PNG images: Finger Nails
A nail is a horn-like envelope covering the tips of the fingers and toes in most primates and a few other mammals. Nails are similar to claws in other animals. Fingernails and toenails are made of a tough protective proteincalled alpha-keratin. This protein is also found in the hooves and horns of different animals.
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The matrix, sometimes called the matrix unguis, keratogenous membrane, nail matrix, or onychostroma, is the tissue (or germinal matrix) which the nail protects. It is the part of the nail bed that is beneath the nail and contains nerves, lymph and blood vessels. The matrix produces cells that become the nail plate. The width and thickness of the nail plate is determined by the size, length, and thickness of the matrix, while the shape of the fingertip itself shows if the nail plate is flat, arched, or hooked. The matrix will continue to grow as long as it receives nutrition and remains in a healthy condition. As new nail plate cells are made, they push older nail plate cells forward; and in this way older cells become compressed, flat, and translucent. This makes the capillaries in the nail bed below visible, resulting in a pink color.
The lunula ("small moon") is the visible part of the matrix, the whitish crescent-shaped base of the visible nail. The lunula can best be seen in the thumb and may not be visible in the little finger.
The nail bed is the skin beneath the nail plate. Like all skin, it is made of two types of tissues: the deeper dermis, the living tissue which includes capillaries and glands, and the epidermis, the layer just beneath the nail plate, which moves toward the finger tip with the plate. The epidermis is attached to the dermis by tiny longitudinal "grooves" called matrix crests (cristae matricis unguis). In old age, the nail plate becomes thinner, and these grooves become more visible.
The nail sinus (sinus unguis) is where the nail root is; i.e. the base of the nail underneath the skin. It originates from the actively growing tissue below, the matrix.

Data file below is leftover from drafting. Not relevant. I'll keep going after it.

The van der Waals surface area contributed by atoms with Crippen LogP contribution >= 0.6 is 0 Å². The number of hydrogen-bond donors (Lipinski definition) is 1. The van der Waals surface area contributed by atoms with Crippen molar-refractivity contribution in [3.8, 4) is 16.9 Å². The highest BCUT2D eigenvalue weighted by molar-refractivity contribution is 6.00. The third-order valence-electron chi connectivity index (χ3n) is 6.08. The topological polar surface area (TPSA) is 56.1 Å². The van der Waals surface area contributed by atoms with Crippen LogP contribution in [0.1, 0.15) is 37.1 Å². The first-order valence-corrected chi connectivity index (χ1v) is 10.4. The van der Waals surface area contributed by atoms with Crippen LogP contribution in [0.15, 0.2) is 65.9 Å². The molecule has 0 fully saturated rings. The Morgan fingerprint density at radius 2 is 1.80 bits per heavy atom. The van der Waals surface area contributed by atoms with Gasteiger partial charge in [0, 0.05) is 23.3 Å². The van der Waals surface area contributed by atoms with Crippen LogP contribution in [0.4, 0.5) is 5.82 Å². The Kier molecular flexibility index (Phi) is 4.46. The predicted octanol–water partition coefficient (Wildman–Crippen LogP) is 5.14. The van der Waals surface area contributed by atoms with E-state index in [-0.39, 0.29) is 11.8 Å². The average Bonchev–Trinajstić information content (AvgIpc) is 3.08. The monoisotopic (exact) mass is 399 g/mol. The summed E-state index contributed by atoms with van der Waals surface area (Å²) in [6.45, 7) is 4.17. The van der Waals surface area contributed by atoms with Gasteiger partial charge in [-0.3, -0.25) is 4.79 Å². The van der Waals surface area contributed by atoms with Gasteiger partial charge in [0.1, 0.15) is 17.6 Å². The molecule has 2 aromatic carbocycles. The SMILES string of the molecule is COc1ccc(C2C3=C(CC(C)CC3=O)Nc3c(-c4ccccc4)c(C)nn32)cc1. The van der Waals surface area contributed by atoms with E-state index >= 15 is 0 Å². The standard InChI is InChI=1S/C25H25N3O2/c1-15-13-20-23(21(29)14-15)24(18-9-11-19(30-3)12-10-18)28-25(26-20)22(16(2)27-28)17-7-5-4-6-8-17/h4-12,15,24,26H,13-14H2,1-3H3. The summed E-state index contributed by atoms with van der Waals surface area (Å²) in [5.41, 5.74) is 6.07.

The nail plate (corpus unguis) is the hard part of the nail, made of translucent keratin protein. Several layers of dead, compacted cells cause the nail to be strong but flexible. Its (transverse) shape is determined by the form of the underlying bone. In common usage, the word nail often refers to this part only.
The free margin (margo liber) or distal edge is the anterior margin of the nail plate corresponding to the abrasive or cutting edge of the nail. The hyponychium (informally known as the "quick") is the epithelium located beneath the nail plate at the junction between the free edge and the skin of the fingertip. It forms a seal that protects the nail bed. The onychodermal bandis the seal between the nail plate and the hyponychium. It is just under the free edge, in that portion of the nail where the nail bed ends and can be recognized in fair-skinned people by its glassy, greyish colour. It is not visible in some individuals while it is highly prominent on others.
Together, the eponychium and the cuticle form a protective seal. The cuticle is the semi-circular layer of non-living, almost invisible dead skin cells that "ride out on" and cover the back of the visible nail plate while the eponychium is the fold of skin cells that produces the cuticle. They are continuous, and some references view them as one entity; in this classification, the names eponychium, cuticle, and perionychium are synonymous. It is the cuticle (nonliving part) that is removed during a manicure, but the eponychium (living part) should not be touched due to risk of infection. The eponychium is a small band of living cells (epithelium) that extends from the posterior nail wall onto the base of the nail. The eponychium is the end of the proximal fold that folds back upon itself to shed an epidermal layer of skin onto the newly formed nail plate.[contradictory] The perionyx is the projecting edge of the eponychium covering the proximal strip of the lunula.